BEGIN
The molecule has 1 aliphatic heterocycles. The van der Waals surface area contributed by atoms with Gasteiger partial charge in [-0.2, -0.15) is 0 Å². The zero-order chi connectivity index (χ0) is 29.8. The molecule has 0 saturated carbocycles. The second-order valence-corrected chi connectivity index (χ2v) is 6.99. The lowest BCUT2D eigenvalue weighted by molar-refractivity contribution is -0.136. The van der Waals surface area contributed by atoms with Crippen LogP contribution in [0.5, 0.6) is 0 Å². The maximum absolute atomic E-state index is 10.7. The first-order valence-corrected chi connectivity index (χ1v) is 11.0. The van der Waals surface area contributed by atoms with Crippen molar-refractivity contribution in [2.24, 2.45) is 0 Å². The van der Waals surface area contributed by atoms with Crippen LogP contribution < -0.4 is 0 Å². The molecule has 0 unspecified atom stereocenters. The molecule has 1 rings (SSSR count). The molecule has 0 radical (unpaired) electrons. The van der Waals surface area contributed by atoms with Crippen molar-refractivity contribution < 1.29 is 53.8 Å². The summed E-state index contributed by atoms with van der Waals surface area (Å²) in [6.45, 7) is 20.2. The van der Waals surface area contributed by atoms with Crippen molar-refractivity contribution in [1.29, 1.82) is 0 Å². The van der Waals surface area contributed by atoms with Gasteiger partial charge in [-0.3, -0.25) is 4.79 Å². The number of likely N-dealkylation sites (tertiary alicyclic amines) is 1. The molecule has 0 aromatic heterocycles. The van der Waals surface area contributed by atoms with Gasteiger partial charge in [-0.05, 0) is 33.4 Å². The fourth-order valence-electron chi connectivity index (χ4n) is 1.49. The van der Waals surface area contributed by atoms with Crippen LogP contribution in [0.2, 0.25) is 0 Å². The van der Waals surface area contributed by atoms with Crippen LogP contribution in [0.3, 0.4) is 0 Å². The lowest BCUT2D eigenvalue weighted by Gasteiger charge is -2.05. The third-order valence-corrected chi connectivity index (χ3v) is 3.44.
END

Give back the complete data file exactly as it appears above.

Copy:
The molecule has 1 aliphatic heterocycles. The van der Waals surface area contributed by atoms with Gasteiger partial charge in [-0.2, -0.15) is 0 Å². The zero-order chi connectivity index (χ0) is 29.8. The molecule has 0 saturated carbocycles. The second-order valence-corrected chi connectivity index (χ2v) is 6.99. The lowest BCUT2D eigenvalue weighted by molar-refractivity contribution is -0.136. The van der Waals surface area contributed by atoms with Crippen LogP contribution in [0.5, 0.6) is 0 Å². The maximum absolute atomic E-state index is 10.7. The first-order valence-corrected chi connectivity index (χ1v) is 11.0. The van der Waals surface area contributed by atoms with Crippen molar-refractivity contribution in [2.24, 2.45) is 0 Å². The van der Waals surface area contributed by atoms with Crippen LogP contribution < -0.4 is 0 Å². The molecule has 0 unspecified atom stereocenters. The molecule has 1 rings (SSSR count). The molecule has 0 radical (unpaired) electrons. The van der Waals surface area contributed by atoms with Crippen molar-refractivity contribution < 1.29 is 53.8 Å². The summed E-state index contributed by atoms with van der Waals surface area (Å²) in [6.45, 7) is 20.2. The van der Waals surface area contributed by atoms with Crippen molar-refractivity contribution in [1.29, 1.82) is 0 Å². The van der Waals surface area contributed by atoms with Gasteiger partial charge in [-0.3, -0.25) is 4.79 Å². The number of likely N-dealkylation sites (tertiary alicyclic amines) is 1. The molecule has 0 aromatic heterocycles. The van der Waals surface area contributed by atoms with Gasteiger partial charge in [-0.05, 0) is 33.4 Å². The fourth-order valence-electron chi connectivity index (χ4n) is 1.49. The van der Waals surface area contributed by atoms with Crippen LogP contribution in [0.2, 0.25) is 0 Å². The van der Waals surface area contributed by atoms with Crippen LogP contribution in [0.3, 0.4) is 0 Å². The lowest BCUT2D eigenvalue weighted by Gasteiger charge is -2.05. The third-order valence-corrected chi connectivity index (χ3v) is 3.44.